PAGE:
General Mills yesterday reported that sales of its Blue Buffalo pet food lines were up 16% for its second-quarter 2020, while
cereal sales rose 5% in the U.S. Snack bars and yogurt sales were down 2% and 4% respectively. Overall, net sales of $4.4 billion were flat to last year results, but with its quarterly profit beating
analysts’ expectations, GM’s stock rose 3%, Reuters reports for CNBC.
“The owner of Cheerios and Betty Crocker has been weighed down by brands that are outdated or facing tougher competition from generic products. Diversifying into businesses such as pet food is helping General Mills offset laggards like baking mixes and Yoplait yogurt. Many Americans are spending more money to feed their pets higher quality, more natural foods,” Annie Gasparro writes for The Wall Street Journal.
General Mills has grown Blue Buffalo’s sales by getting the pet food into more stores, including Walmart. The next step is adding more treats and wet dog food, CEO Jeff Harmening tells Gasparro.
“It’s really snacking -- the same trend we see in human food,” he said.
The company reported “net income of 57 cents per share. Earnings, adjusted for asset impairment costs and costs related to mergers and acquisitions, were 85 cents per share. The results beat Wall Street expectations. The average estimate of eight analysts surveyed by Zacks Investment Research was for earnings of 81 cents per share,” the AP reports.
"The company's U.S. cereal business, which has had its fair share of challenges in the past decade, posted one of its best quarters in recent memory, growing sales by 5%,” Kristen Leigh Painter writes for the Minneapolis Star Tribune.
“On cereal, we feel really, really good about our performance to date [this year],” Jon Nudi, president of North America Retail said on an earnings call yesterday transcribed by Seeking Alpha. “We had our best quarter on Cheerios in over a decade, with the Cheerios franchise up 6%.”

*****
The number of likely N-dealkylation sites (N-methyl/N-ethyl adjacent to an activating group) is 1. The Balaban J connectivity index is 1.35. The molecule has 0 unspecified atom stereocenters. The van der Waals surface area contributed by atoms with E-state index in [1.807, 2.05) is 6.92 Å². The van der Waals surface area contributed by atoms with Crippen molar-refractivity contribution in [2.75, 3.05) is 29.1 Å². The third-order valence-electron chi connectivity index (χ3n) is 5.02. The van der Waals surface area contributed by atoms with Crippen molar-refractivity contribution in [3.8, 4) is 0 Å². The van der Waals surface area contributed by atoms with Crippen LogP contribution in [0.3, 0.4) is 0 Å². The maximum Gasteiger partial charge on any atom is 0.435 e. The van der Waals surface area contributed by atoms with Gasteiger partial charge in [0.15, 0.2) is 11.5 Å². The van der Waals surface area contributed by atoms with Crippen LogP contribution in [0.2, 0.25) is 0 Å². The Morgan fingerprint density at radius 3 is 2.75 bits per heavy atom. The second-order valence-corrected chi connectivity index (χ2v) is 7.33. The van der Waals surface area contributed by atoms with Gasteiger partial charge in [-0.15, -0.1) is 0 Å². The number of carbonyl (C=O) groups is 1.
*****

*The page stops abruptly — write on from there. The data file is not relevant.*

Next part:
“These improvements have been driven by aggressive marketing and innovation efforts, he said, with General Mills releasing the top four new cereal products introduced in the last year -- Blueberry Cheerios, Cinnamon Toast Crunch Churros, Chocolate Toast Crunch and Fruity Lucky Charms,” Painter continues.
“Nearly 50% of all innovation in [U.S.] cereal is coming from General Mills,” Nudi said.
General Mills also gained market share in cereal for the quarter by advertising its biggest brands, Harmening told the WSJ’s Gasparro.
As good as the yesterday’s cereal news may be, “let it never be said that General Mills is resting on its laurels,” as Fox News’ Michael Bartiromo wrote last week.
“The cereal brand, which could rest easy knowing that Cheerios and Lucky Charms will remain breakfast staples until long after we’re all dead, has introduced not one, but two new kinds of cereal based on candies that no one would have expected to end up in our morning meals,” Bartiromo continues.
Are you ready for Jolly Rancher Cereal?
“The colorful crunchy pieces represent most of the candy’s flavors: grape, cherry, apple, watermelon and blue raspberry,” Taylor Rock reports for The Daily Meal. If you can’t wait to scarf it down, the fruity morsels are available exclusively at Walmart for a couple of months before the company expands their distribution elsewhere.
If you’re more of a chocoholic, what could be more satisfying than Hershey’s Kisses Cereal?
“YouTuber Tami Dunn, who posts cooking videos as well as snack reviews, is one of the first to find this sweet cereal on shelves. In her video review of the cereal, she says she bought it for $3.64 at Walmart, but as we all know, prices will likely vary by location,” Kristan Salaky reports for Delish.
“The pieces of cereal are shaped exactly like the iconic chocolate and they have a similar look to Cocoa Puffs. Dunn gave the cereal a pretty good review, and she confirmed that the cereal does indeed leave a rich, chocolatey milk at the bottom of the bowl to enjoy.”
Don’t indulge in too much of the sweet stuff over the holidays, and I’ll see you back here after New Year’s.